Militiamen loyal to an anti-American cleric re-emerged Monday in the southern city of Amarah, hunting down and killing four policemen from a rival militia in a brutal Shiite-on-Shiite settling of scores.
The Iraqi army set up a few roadblocks but did not interfere in the movement of Muqtada al-Sadr’s Mahdi Army fighters after police fled the streets. The latest attacks came despite a public call by al-Sadr to halt the tribal vendetta, suggesting that splinter groups were developing within his militia.
The spread of revenge killings among Shiites in their southern heartland has opened a new and ominous front as American forces struggle to control insurgent and sectarian bloodshed to the north — especially in Baghdad.
In the capital, the U.S. military reported that a soldier was listed as missing Monday night and that American and Iraqi forces were scouring the area where he was last seen. The missing soldier is an Army translator, and the initial report is that he may have been abducted, said a military official in Washington, speaking on condition of anonymity because the information was not cleared for release.
“Coalition and Iraqi Security forces immediately responded to attempt to locate the soldier. The search is ongoing,” the military said in a statement that gave no other details.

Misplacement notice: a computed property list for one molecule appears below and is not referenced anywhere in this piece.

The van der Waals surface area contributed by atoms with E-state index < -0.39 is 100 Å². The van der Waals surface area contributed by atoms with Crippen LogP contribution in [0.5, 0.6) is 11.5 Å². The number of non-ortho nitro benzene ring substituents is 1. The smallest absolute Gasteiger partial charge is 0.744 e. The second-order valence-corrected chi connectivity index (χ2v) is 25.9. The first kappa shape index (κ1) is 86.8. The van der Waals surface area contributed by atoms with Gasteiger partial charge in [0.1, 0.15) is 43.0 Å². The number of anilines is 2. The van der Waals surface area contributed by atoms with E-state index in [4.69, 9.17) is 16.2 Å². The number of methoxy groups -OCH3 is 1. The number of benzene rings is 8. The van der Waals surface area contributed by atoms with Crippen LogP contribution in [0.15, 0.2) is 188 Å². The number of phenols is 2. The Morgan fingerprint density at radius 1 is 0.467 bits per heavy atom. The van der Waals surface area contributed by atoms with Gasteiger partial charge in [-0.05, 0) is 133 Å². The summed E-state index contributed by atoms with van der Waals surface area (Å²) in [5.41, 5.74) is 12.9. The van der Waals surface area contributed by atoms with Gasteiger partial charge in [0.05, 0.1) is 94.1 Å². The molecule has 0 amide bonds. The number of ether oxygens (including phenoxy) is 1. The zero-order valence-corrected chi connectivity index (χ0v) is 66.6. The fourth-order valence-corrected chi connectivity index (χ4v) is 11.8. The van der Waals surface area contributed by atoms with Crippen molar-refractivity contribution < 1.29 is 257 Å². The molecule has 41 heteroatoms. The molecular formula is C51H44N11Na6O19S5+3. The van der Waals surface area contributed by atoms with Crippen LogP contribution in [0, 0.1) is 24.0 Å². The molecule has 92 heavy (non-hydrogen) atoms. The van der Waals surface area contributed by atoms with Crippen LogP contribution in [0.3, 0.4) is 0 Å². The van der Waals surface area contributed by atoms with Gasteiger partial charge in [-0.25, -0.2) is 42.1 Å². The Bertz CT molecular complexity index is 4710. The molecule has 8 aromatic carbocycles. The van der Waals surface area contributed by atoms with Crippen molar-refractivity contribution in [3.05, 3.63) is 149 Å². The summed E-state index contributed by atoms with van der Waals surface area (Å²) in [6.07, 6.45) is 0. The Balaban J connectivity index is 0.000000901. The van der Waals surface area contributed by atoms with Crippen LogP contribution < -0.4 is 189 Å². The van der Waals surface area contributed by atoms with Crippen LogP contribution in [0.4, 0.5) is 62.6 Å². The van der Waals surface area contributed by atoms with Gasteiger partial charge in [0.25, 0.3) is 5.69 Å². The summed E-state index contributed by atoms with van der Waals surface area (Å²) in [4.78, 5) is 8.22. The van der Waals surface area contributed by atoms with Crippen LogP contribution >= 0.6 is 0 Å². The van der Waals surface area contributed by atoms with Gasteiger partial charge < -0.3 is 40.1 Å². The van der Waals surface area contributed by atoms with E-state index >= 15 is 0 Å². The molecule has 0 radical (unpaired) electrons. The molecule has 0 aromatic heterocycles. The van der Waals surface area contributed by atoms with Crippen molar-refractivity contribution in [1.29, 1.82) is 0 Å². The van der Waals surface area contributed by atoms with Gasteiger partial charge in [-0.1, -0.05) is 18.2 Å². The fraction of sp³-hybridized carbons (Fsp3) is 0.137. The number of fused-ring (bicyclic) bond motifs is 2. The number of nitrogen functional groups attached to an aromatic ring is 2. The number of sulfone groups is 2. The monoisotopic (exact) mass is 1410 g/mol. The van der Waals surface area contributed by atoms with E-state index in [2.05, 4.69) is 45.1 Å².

With the fighting weighing heavily on the prospects of Republican candidates in midterm elections two weeks away, the military on Monday announced four new U.S. deaths — a Marine and three soldiers. So far this month, 87 American service members have been killed in Iraq.
Al-Maliki cautions against violence
The Iraqi prime minister warned the country against lawlessness and said his military would take unspecified action to stop the mounting bloodshed.
“Let everyone be informed that orders have been issued to the armed forces to stop any transgression against state power and to confront any illegal attempt regardless of its source,” Nouri al-Maliki said in a statement.
“The Iraqi government also calls in particular on the people of Maysan province (home to Amarah) to exercise caution and care in the face of attempts to drag the people of this unified nation into fighting and strife,” the Shiite prime minister said.
Al-Maliki has faced growing pressure from allies in Washington and London to rein in Shiite militias and other violent factions, and his Monday statement appeared to be a reaction.
U.S.: 'Large to-do list'
The White House said Monday that the fledgling Iraqi government must step up and take more responsibility for the country’s security.
But President Bush’s spokesman, Tony Snow, discounted a newspaper report saying the head of the U.S.-led Multinational Forces in Iraq and the U.S. ambassador were working on a plan that — for the first time — would set a specific timetable for disarming militias and meeting other political and economic goals.
“There is still a very large to-do list before Iraq is in a position to sustain, government and defend itself,” Snow said.